Last Saturday I went grocery shopping. I only filled my cart halfway and didn’t buy any meat, but the total cost at check-out was roughly what I would have paid for a full cart several years ago. The cost of food continues to climb at the grocer, and costs are even higher when dining out. We are experiencing inflation at a level that we haven’t seen in 40 years, and high prices are hurting everyone. However, these increases are most difficult for folks on low or fixed incomes.
There are many videos on YouTube with titles like, “Eat for a week on ten dollars.” These videos are often an exercise in starvation and monotony. Usually, they consist of someone trying to stretch a pound of rice, a pound of beans, a bag of veggies, and a dozen eggs for 21 meals. Some people may have to resort to such extreme options, but most of these videos seem more stunt than substance.
In the mid-1980s, I was a medical resident and a divorced parent. Even when I became the chief resident of psychiatry, my take-home pay was low. Being chief resident of psychiatry gave me a lot of extra work, but only a $100 pretax bump in my monthly income.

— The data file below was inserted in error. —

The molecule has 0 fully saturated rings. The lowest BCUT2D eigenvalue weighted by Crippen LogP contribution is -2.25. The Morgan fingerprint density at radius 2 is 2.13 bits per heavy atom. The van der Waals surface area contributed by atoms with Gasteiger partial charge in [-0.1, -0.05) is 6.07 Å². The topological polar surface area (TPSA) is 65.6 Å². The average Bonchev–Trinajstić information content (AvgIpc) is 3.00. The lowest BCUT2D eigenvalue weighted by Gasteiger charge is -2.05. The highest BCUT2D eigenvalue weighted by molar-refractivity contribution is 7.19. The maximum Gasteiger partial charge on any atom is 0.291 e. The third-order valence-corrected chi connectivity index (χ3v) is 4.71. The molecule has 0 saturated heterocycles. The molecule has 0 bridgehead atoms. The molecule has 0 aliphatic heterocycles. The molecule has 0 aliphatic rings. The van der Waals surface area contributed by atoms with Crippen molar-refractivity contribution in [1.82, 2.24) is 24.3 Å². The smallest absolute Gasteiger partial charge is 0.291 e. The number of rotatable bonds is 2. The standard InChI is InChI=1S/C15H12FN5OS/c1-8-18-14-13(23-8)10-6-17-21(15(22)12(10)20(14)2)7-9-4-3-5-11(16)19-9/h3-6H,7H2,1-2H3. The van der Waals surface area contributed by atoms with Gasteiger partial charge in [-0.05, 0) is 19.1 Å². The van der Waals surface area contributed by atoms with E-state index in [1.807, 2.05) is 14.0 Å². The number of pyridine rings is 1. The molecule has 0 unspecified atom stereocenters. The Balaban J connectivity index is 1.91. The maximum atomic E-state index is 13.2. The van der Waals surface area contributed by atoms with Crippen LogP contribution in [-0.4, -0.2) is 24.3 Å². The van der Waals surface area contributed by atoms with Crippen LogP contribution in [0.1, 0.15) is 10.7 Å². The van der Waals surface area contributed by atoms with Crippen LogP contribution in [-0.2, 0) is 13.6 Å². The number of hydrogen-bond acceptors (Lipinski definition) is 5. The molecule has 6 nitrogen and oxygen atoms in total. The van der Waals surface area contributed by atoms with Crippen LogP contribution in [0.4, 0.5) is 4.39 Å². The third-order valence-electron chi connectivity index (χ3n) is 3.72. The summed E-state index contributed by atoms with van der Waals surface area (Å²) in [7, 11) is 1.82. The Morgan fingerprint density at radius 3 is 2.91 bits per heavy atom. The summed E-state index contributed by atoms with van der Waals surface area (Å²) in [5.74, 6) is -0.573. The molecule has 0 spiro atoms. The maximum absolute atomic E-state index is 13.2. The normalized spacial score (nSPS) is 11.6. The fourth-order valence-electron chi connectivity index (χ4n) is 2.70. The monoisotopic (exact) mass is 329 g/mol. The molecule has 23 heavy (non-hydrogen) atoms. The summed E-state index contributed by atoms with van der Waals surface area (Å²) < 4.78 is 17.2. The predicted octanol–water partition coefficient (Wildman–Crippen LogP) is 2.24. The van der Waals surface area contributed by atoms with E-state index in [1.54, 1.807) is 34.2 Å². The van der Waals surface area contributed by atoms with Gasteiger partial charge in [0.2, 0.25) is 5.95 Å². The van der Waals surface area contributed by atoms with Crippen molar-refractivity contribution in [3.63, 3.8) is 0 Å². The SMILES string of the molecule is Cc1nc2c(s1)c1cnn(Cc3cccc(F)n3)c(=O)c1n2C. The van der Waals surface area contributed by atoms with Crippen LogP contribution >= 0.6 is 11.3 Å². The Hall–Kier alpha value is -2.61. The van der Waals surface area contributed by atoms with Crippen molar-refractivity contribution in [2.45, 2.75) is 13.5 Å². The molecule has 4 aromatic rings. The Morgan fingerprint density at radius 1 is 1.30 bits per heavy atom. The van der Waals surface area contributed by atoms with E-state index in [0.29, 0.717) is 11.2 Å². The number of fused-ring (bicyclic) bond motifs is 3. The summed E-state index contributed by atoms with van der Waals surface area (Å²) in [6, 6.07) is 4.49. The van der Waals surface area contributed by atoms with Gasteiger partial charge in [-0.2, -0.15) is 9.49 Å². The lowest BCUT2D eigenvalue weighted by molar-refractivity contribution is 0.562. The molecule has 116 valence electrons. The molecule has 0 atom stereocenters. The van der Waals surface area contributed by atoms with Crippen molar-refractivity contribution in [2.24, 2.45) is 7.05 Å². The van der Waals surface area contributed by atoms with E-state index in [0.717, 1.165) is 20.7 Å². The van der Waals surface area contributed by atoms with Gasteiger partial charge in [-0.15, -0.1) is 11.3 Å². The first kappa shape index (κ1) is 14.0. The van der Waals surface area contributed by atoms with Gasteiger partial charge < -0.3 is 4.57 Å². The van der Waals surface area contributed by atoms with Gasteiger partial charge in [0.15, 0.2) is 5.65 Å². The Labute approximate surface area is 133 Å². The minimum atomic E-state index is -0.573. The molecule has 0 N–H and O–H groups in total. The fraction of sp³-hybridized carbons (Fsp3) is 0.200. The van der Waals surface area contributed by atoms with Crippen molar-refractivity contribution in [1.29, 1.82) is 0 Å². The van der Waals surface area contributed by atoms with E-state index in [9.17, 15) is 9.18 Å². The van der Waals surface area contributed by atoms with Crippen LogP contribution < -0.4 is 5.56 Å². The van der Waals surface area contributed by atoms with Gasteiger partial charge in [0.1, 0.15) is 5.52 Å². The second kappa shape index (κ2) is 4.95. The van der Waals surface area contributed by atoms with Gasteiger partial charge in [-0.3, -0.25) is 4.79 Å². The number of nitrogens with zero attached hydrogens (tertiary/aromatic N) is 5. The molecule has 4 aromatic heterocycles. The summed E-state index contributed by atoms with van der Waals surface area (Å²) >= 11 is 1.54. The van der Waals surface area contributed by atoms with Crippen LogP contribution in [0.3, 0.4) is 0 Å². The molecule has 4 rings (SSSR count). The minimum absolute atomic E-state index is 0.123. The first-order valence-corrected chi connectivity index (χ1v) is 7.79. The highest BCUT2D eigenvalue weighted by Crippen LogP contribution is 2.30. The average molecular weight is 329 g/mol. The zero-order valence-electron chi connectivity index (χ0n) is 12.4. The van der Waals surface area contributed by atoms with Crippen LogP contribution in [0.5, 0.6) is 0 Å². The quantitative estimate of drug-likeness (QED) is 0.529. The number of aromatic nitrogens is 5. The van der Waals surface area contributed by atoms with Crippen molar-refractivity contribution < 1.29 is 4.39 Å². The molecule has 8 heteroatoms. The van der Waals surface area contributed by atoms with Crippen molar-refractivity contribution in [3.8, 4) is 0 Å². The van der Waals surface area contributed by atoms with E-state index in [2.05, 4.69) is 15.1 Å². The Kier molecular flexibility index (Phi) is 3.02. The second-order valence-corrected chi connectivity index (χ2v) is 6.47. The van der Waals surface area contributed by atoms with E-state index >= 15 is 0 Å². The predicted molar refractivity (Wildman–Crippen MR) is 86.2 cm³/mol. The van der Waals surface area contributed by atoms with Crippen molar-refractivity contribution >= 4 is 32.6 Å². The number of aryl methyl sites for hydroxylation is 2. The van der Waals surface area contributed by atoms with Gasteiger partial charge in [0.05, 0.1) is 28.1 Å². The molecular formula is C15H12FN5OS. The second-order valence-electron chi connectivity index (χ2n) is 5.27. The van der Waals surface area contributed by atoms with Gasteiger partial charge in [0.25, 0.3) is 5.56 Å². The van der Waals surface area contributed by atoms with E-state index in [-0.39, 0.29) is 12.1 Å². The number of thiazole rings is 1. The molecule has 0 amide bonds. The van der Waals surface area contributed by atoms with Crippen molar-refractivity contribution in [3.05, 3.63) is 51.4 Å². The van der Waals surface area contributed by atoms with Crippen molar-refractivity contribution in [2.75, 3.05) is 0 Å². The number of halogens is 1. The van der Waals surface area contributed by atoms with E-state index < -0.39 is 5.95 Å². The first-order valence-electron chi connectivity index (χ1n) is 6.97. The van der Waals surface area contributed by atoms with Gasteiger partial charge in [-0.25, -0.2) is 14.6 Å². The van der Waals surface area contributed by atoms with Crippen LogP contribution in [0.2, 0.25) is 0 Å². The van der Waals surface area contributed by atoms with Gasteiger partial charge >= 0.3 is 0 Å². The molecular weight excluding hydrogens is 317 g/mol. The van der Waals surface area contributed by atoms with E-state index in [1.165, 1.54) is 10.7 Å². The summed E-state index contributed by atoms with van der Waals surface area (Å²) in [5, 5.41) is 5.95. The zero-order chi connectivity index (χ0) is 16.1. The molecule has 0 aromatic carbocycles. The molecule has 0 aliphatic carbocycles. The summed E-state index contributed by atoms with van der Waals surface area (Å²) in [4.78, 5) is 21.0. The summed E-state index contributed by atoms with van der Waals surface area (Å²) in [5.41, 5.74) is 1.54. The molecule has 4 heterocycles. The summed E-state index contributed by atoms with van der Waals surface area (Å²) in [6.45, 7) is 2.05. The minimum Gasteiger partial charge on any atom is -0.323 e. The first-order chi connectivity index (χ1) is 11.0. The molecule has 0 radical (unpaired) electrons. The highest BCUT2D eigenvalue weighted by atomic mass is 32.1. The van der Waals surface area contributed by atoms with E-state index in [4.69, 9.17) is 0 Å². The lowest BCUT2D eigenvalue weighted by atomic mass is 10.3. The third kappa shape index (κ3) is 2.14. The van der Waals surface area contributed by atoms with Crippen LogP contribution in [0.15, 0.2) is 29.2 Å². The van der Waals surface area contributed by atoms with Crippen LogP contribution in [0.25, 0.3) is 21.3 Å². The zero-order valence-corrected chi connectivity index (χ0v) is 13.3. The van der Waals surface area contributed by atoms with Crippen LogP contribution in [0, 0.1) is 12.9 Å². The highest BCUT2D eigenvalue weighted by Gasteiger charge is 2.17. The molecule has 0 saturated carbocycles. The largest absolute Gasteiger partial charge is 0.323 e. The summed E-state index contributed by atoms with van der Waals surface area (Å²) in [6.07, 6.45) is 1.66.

Because my daughter often stayed with me, I needed my own apartment. In my case, it was of the basement variety. I also needed a working car. Finally, of course, I had child support payments. These three expenses pushed my small salary to its limit, and I had to learn how to stretch every penny. Sometimes I made the mistake of being too frugal with my grocery purchases and bought inedible items. At other times I blew most of my week’s food allowance on a single restaurant meal. Eventually, I established a pattern of spending that struck a balance between economy and reality. I developed a system that worked for me.
During my many years of medical practice, Julie did most of the shopping and cooking for our family of five. I didn’t worry about cost; if prices went up, I just worked harder. I have been retired for four years and on a fixed income for the last three. I have saved during my working years, and Julie continues to work. However, I know that I am at a phase where I am spending more money than we are earning. When Julie retires, we will only be spending. I still have three adult children at home (although two are at boarding college during some of the year). Feeding 3-5 adults is an expensive proposition.
After my retirement, I took over many household jobs, including grocery shopping and some of the meal preparations. I’m a good and confident cook, but cooking multiple meals a week can be a drag, so I use a simplified system that I’ll describe later in this post.
My goal for today’s post is to give you some practical tips that will save you money. There are additional ways to cut your food budget, but these tips work for me. That last point deserves highlighting. It is critical to find a system that works for you. For instance, I know that I could save even more money by clipping coupons. However, I hate clipping coupons and I always forget to bring them when I shop.